Int J Biol Sci Image (Click on the image to enlarge.)

To identify the transcription factor(s) that mediated the induction of TGFβ1 expression by FGF9 signaling, TFSEARCH (http://diyhpl.us/~bryan/irc/protocol-online/protocol-cache/TFSEARCH.html) was used to predict the binding sites on the TGFβ1 promoter region for transcription factors that could be regulated by FGF signaling. Two cJun binding sites were found within a 2 kb proximal region of the TGFβ1 promoter. Treating mouse primary prostate stromal cells with FGF9 increased the binding of cJun to the TGFβ1 promoter (Fig. 7C), suggesting that cJun activation was involved in the upregulation of TGFβ1 expression by FGF9. Moreover, FGF9 promoted both cJun and TGFβ1 expression at the protein level in mouse primary prostate stromal cells (Fig. 7D). In line with this finding, depletion of cJun expression by siRNA compromised the induction of TGFβ1 expression by FGF9 (Fig. 7E). Inhibition of FGFR activity also diminished cJun expression induced by FGF9 (Fig. 7F). Consistent with the cell culture data, both F9TG and F9TRAMP prostates exhibited a higher expression level of cJun and TGFβ1, as well as higher levels of phosphorylated Smad2/3 that was an indication of TGFβ activation (Fig. 7G). Together, the study demonstrates that overexpression of FGF9 in PCa cells induces expression of TGFβ1 via cJun expression and activation in prostate stromal cells, which, in turn, promotes PCa cell migration.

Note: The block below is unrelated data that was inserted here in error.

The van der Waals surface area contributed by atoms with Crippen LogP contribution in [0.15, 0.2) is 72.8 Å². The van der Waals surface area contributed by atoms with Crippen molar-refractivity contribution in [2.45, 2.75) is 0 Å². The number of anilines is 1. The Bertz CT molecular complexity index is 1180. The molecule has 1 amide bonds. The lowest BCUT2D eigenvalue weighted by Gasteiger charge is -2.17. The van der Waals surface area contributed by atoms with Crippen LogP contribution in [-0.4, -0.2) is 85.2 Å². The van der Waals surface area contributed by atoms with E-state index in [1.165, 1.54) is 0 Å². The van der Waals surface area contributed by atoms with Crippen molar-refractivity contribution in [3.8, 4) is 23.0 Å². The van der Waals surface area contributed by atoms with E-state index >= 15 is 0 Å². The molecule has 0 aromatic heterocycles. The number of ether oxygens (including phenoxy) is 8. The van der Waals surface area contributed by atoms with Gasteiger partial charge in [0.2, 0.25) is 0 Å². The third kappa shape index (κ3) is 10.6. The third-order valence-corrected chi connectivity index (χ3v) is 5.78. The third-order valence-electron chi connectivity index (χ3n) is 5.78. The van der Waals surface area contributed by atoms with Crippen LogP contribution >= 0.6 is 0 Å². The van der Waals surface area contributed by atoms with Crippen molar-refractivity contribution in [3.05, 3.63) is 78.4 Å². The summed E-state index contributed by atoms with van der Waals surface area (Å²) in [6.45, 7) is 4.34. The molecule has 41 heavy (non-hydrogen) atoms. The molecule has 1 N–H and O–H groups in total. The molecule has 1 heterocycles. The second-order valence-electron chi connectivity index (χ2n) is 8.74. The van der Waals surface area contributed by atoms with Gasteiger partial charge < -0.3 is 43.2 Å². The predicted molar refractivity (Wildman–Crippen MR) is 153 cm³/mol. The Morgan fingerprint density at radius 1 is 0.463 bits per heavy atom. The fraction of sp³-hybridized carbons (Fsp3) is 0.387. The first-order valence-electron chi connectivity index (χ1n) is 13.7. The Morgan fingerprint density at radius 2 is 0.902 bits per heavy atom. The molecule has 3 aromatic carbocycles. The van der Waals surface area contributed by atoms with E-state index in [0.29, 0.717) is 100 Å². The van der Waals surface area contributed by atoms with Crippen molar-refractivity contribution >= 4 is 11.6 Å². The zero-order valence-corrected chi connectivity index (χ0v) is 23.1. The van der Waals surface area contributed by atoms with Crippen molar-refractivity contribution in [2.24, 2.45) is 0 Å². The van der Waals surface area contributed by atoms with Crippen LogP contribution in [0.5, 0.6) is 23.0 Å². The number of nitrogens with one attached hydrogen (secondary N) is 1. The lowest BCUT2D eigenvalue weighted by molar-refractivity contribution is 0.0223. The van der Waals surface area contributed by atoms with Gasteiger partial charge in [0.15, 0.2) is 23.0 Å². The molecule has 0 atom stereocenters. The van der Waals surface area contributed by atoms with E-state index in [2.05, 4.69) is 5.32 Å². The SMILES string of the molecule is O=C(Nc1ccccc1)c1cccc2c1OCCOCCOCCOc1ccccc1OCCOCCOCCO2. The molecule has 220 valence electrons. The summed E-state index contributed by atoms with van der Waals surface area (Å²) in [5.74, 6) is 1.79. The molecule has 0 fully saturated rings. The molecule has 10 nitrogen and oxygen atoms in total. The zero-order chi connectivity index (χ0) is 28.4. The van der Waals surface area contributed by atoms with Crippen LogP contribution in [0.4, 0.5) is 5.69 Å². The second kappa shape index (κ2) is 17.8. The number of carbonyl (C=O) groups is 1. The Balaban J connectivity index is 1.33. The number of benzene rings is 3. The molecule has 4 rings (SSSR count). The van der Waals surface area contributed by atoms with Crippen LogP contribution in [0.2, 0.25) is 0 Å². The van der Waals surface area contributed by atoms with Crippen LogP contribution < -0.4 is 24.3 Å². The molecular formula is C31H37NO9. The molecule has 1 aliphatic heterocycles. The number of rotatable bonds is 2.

To determine whether the level of FGF9 was correlated with TGFβ1 expression and stromal remoldering in human PCa, in silico analyses was carried out with data from the TCGA (cBioPortal) dataset. Expression of FGF9 in human PCa was positively correlated with TGFβ1 and vimentin expression (Fig. 7Ha,b). Furthermore, in a separate dataset including genome-wide sequencing of 57 prostate tumors and matched non-cancerous tissues (47), expression of Fgf9 was positively correlated with that of TGFβ1, Twist1, and Smad2 (Fig. 7Hc). This further indicates that FGF9 promotes EMT and reactive stroma formation in PCa.

Discussion